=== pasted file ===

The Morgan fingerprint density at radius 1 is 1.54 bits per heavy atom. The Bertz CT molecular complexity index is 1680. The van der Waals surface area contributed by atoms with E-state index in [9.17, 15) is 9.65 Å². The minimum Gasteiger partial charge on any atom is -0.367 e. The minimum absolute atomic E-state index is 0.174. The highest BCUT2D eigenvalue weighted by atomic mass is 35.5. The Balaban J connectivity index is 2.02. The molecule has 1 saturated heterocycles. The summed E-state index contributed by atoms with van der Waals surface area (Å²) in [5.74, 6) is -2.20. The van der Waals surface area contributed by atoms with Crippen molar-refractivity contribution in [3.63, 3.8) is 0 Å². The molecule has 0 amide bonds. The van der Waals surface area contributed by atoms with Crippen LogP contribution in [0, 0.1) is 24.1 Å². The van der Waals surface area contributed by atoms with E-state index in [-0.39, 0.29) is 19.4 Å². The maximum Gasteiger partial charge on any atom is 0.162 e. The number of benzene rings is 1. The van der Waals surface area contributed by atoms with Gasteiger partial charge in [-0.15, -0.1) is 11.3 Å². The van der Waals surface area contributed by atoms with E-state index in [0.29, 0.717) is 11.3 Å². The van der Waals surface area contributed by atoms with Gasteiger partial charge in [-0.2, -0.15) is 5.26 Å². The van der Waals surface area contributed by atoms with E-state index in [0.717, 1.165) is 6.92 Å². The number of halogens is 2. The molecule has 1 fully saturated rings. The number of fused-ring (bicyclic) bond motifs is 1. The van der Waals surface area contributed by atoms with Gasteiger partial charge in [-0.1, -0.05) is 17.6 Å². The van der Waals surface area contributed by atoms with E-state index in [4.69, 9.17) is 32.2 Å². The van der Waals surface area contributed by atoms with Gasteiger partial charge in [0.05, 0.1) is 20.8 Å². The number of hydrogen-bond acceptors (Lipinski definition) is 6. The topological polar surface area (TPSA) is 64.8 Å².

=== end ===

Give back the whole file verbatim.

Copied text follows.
The Morgan fingerprint density at radius 1 is 1.54 bits per heavy atom. The Bertz CT molecular complexity index is 1680. The van der Waals surface area contributed by atoms with E-state index in [9.17, 15) is 9.65 Å². The minimum Gasteiger partial charge on any atom is -0.367 e. The minimum absolute atomic E-state index is 0.174. The highest BCUT2D eigenvalue weighted by atomic mass is 35.5. The Balaban J connectivity index is 2.02. The molecule has 1 saturated heterocycles. The summed E-state index contributed by atoms with van der Waals surface area (Å²) in [5.74, 6) is -2.20. The van der Waals surface area contributed by atoms with Crippen molar-refractivity contribution in [3.63, 3.8) is 0 Å². The molecule has 0 amide bonds. The van der Waals surface area contributed by atoms with Crippen LogP contribution in [0, 0.1) is 24.1 Å². The van der Waals surface area contributed by atoms with E-state index in [-0.39, 0.29) is 19.4 Å². The maximum Gasteiger partial charge on any atom is 0.162 e. The number of benzene rings is 1. The van der Waals surface area contributed by atoms with Gasteiger partial charge in [-0.15, -0.1) is 11.3 Å². The van der Waals surface area contributed by atoms with E-state index in [0.29, 0.717) is 11.3 Å². The van der Waals surface area contributed by atoms with Gasteiger partial charge in [-0.2, -0.15) is 5.26 Å². The van der Waals surface area contributed by atoms with E-state index in [0.717, 1.165) is 6.92 Å². The number of halogens is 2. The molecule has 1 fully saturated rings. The number of fused-ring (bicyclic) bond motifs is 1. The van der Waals surface area contributed by atoms with Gasteiger partial charge in [-0.1, -0.05) is 17.6 Å². The van der Waals surface area contributed by atoms with E-state index in [4.69, 9.17) is 32.2 Å². The van der Waals surface area contributed by atoms with Gasteiger partial charge in [0.05, 0.1) is 20.8 Å². The number of hydrogen-bond acceptors (Lipinski definition) is 6. The topological polar surface area (TPSA) is 64.8 Å².